Spike in waterborne diseases revives campaign to boil water
BAGUIO CITY—The city government is resuming a campaign urging residents to boil their tap water, following a health report that shows an increase in the number of cases of waterborne diseases like amoebiasis.
Citing records of the Baguio health department (BHD), the National Statistical Coordination Board (NSCB) in the Cordillera said that the number of cases of waterborne diseases increased from 410 in 2005 to 2,082 in 2009 and then 1,938 in 2010.
“The diseases are more likely to increase during the rainy season, that is why we want to reiterate that residents should boil their water,” said Hermonico Guanzon, sanitation inspector of the BHD.
Guanzon said residents who use tap water for drinking and cooking suffered from waterborne diseases. “There are residents who still drink straight from the tap thinking that the [water] source [can never be] contaminated,” Guanzon said.
The most common waterborne diseases are amoebiasis, gastroenteritis, hepatitis A, leptospirosis and typhoid fever. The top cases treated in Baguio from 2005 to 2010 were gastroenteritis, typhoid fever and amoebiasis.
In 2009, the city’s hospitals treated 1,733 patients of gastroenteritis, an inflammation of the gastrointestinal tract which manifests as bouts of diarrhea, abdominal cramps, nausea and vomiting.
The NSCB said 437 cases of typhoid fever were recorded in 2010. It said the number of cases of amoebiasis (an intestinal infection) declined from 47 in 2005 to 29 in 2010. Only five cases of leptospirosis were reported in 2010.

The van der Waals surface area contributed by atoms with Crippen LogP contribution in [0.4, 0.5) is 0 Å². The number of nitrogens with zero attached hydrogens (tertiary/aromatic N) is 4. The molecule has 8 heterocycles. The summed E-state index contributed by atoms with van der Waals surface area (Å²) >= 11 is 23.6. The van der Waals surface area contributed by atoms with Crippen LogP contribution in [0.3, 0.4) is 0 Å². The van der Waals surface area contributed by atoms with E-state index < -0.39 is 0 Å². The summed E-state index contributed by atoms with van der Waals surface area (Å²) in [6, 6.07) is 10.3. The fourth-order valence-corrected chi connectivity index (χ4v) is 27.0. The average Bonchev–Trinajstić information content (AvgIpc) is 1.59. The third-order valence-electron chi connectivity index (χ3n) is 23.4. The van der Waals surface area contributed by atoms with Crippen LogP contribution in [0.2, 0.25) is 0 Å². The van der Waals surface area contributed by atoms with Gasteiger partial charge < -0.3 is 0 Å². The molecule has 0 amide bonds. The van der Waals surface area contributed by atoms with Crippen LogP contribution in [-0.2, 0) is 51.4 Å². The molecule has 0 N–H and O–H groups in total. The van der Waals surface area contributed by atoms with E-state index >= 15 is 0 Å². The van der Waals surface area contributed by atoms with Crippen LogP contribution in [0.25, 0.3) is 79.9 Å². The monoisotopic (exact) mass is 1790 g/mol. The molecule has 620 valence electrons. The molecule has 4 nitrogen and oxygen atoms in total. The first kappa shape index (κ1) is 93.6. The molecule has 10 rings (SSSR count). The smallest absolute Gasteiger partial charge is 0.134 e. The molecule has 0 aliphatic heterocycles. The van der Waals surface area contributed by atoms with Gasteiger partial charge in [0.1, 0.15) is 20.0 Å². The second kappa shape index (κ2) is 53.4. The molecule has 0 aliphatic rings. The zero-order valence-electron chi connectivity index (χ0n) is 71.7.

The NSCB relied on data compiled from seven hospitals and 16 health centers in Baguio City.
Guanzon said the trend of waterborne illnesses in Baguio is alarming.
The city government and the Baguio Water District undertook a massive campaign in the 1970s and 1980s urging residents to boil their drinking water.
Since then, the city’s population grew from about 250,000 in 2000 to 301,926 in 2007, according to the latest census. The city planning and development office estimates that 40 percent of the city population are migrants.
The campaign urging residents to boil water inculcated the habit of storing water, which is rationed in Baguio.
Dr. Donna Tubera, head of the city epidemiology and surveillance unit, said prolonged storage of water could also attract microorganisms.
“Water stored in containers and drums is always open to contamination. Water should be used immediately to avoid contamination and spread of diseases,” Tubera said.
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